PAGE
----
Tuesday, May 16, 2000

Multi-Color on the rise

Firm looking to expand label market

By Mike Boyer
The Cincinnati Enquirer

        Not a day goes by that consumers don't come in contact with the handiwork of Cincinnati's Multi-Color Corp.

        The company, which employs about 70 in Greater Cincinnati, has been a printer and innovator of consumer product labels for more than 80 years.

        “Walk up and down any supermarket aisle, and most of the product labels you see are supplied by Multi-Color,” said president and chief executive officer Frank Gerace.

        Its list of consumer-product clients includes Procter & Gamble, Johnson & Johnson, Minute Maid, Dial, Clorox, Unilever and Colgate-Palmolive.

        “Our labels become their billboards,” Mr. Gerace said.

        And after years of struggling to restructure its operations and turn a consistent profit, Multi-Color fortunes lately have taken on a brighter hue with a new senior management, a new growth strategy and eight consecutive quarters of improved profitability.

        But the company's brighter prospects haven't yet been reflected in its stock price, which trades at about four times latest earnings vs. about 6.5 times by some of its other publicly traded peers, chief financial officer Dawn Bertsche said.

        As part of an effort to raise Multi-Color's investor profile, the company Monday outlined its strategy and growth plans for about 40 local money managers.

        “We've reinvented Multi-Color over the last couple of years,” said Mr. Gerace, who was named president a year ago. “We're very results-oriented and performance-driven.”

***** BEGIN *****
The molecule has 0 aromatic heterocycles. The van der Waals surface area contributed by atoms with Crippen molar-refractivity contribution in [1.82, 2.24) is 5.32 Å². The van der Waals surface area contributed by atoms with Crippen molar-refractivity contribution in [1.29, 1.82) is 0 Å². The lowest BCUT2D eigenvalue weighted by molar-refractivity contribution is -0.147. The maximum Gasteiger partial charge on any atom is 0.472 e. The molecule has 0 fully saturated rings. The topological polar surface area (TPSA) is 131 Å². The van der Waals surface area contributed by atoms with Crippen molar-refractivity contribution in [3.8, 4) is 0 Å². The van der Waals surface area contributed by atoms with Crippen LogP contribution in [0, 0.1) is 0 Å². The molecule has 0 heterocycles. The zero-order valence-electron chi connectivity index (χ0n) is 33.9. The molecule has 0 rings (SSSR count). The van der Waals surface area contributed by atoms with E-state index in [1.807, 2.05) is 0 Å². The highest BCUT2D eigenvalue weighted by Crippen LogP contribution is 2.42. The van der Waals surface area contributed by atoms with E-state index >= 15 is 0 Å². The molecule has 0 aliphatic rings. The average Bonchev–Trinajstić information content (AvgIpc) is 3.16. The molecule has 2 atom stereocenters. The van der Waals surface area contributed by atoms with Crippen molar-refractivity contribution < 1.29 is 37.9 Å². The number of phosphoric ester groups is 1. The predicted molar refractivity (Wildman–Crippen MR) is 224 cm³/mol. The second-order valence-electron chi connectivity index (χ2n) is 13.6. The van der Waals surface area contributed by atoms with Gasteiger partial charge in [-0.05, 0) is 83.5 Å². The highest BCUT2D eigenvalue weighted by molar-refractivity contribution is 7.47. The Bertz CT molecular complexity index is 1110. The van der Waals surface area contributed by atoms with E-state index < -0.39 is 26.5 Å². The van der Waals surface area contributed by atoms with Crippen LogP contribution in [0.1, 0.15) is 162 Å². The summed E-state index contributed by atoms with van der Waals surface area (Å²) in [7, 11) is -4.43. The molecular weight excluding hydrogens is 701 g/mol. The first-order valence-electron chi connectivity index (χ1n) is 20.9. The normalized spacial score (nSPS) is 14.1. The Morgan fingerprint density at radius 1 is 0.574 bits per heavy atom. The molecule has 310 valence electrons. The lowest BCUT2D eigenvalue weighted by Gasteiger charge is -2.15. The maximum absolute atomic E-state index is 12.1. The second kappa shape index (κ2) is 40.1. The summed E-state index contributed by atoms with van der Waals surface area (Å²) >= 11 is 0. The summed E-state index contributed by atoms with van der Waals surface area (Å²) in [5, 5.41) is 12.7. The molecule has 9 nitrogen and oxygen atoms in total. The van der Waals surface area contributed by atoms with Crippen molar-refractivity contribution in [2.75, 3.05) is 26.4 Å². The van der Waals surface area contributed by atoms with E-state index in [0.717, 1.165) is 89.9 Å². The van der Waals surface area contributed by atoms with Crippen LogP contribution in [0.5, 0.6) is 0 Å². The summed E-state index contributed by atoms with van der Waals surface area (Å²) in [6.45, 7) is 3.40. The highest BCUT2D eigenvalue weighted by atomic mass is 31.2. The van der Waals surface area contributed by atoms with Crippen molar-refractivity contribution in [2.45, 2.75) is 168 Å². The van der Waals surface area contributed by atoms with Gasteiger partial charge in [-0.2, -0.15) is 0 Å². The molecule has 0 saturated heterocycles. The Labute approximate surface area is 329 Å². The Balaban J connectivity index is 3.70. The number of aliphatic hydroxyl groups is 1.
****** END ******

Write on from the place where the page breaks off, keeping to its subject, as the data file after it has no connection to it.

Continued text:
The money managers apparently took the message to heart. Multi-Color's shares closed Monday at $8, up 183/4 cents, on trad ing of 9,800 shares, almost twice its normal volume.

        Mr. Gerace said the company is focused on entering new markets, adding new customers and developing new technologies.

        “We want to break out of our two- or three-year pattern of 7 percent (sales) growth and get to double-digit growth,” he said, through a combination of acquisitions and internal growth.

        But Multi-Color, with sales in the last fiscal year of $53 million, still commands just a sliver of the

        overall $9 billion U.S. label market.

        The market is highly fragmented, with the largest producers commanding sales of about $250 million annually.

        Mr. Gerace said that in the next five years Multi-Color could achieve that sales level.

        More than 80 percent of the market is controlled by about 3,000 mainly small, privately held label printers.

        Multi-Color expects in June to complete its second acquisition in less than a year — Uniflex Corp., a California producer of heat-shrink labels. Multi-Color wants to be a consolidator among those printers.

        As corporate clients put more demands on label producers, Multi-Color thinks its expertise as a printer of more demanding label applications will pay dividends.

        “Product innovation is the key,” said Steve Mulch, senior vice president of sales and marketing. “When you're doing business with Procter & Gamble, they're introducing dozens of new products, faster than in the past, and they need a supplier capable of meeting those needs.”

        Multi-Color has targeted a $2.4 billion piece of the overall label market for growth. That includes about a third of the estimated $6 billion pressure-sensitive label market and another $400 million share of the high-tech specialty label market.

        Multi-Color has been an innovator and market-share leader in one segment of that market for in-mold labels — printed labels placed in plastic molds to become part of the bottle when the containers are formed.

        And with its December acquisition of Buriot International, a printer of pressure-sensitive labels in Union Township, Clermont County, Multi-Color entered that market for the first time.


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